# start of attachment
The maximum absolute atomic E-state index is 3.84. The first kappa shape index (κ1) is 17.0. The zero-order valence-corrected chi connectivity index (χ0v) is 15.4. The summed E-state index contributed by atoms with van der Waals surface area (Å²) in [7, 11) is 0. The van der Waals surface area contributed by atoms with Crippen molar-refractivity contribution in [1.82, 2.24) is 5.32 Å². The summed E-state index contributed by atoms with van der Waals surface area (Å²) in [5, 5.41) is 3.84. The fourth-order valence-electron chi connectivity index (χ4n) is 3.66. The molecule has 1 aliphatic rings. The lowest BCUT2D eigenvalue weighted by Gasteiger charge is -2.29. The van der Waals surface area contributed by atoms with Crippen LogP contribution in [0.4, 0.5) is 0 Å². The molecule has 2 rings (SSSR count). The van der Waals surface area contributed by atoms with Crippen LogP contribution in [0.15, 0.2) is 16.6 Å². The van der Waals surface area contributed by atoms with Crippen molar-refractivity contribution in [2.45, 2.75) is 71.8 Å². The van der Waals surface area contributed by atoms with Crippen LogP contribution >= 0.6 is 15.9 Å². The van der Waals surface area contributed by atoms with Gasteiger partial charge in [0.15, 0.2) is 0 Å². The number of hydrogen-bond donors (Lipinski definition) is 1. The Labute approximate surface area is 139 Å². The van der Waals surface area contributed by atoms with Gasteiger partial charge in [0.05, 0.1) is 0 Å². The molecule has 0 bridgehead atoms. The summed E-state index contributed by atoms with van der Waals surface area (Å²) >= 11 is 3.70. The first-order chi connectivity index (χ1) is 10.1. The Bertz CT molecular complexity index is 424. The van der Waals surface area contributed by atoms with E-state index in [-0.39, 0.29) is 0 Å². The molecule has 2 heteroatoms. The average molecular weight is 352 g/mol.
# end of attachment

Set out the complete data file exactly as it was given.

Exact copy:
The maximum absolute atomic E-state index is 3.84. The first kappa shape index (κ1) is 17.0. The zero-order valence-corrected chi connectivity index (χ0v) is 15.4. The summed E-state index contributed by atoms with van der Waals surface area (Å²) in [7, 11) is 0. The van der Waals surface area contributed by atoms with Crippen molar-refractivity contribution in [1.82, 2.24) is 5.32 Å². The summed E-state index contributed by atoms with van der Waals surface area (Å²) in [5, 5.41) is 3.84. The fourth-order valence-electron chi connectivity index (χ4n) is 3.66. The molecule has 1 aliphatic rings. The lowest BCUT2D eigenvalue weighted by Gasteiger charge is -2.29. The van der Waals surface area contributed by atoms with Crippen LogP contribution in [0.4, 0.5) is 0 Å². The molecule has 2 rings (SSSR count). The van der Waals surface area contributed by atoms with Crippen LogP contribution in [0.15, 0.2) is 16.6 Å². The van der Waals surface area contributed by atoms with Crippen molar-refractivity contribution in [2.45, 2.75) is 71.8 Å². The van der Waals surface area contributed by atoms with Crippen LogP contribution >= 0.6 is 15.9 Å². The van der Waals surface area contributed by atoms with Gasteiger partial charge in [0.15, 0.2) is 0 Å². The number of hydrogen-bond donors (Lipinski definition) is 1. The Labute approximate surface area is 139 Å². The van der Waals surface area contributed by atoms with Gasteiger partial charge in [0.05, 0.1) is 0 Å². The molecule has 0 bridgehead atoms. The summed E-state index contributed by atoms with van der Waals surface area (Å²) >= 11 is 3.70. The first-order chi connectivity index (χ1) is 10.1. The Bertz CT molecular complexity index is 424. The van der Waals surface area contributed by atoms with E-state index in [-0.39, 0.29) is 0 Å². The molecule has 2 heteroatoms. The average molecular weight is 352 g/mol.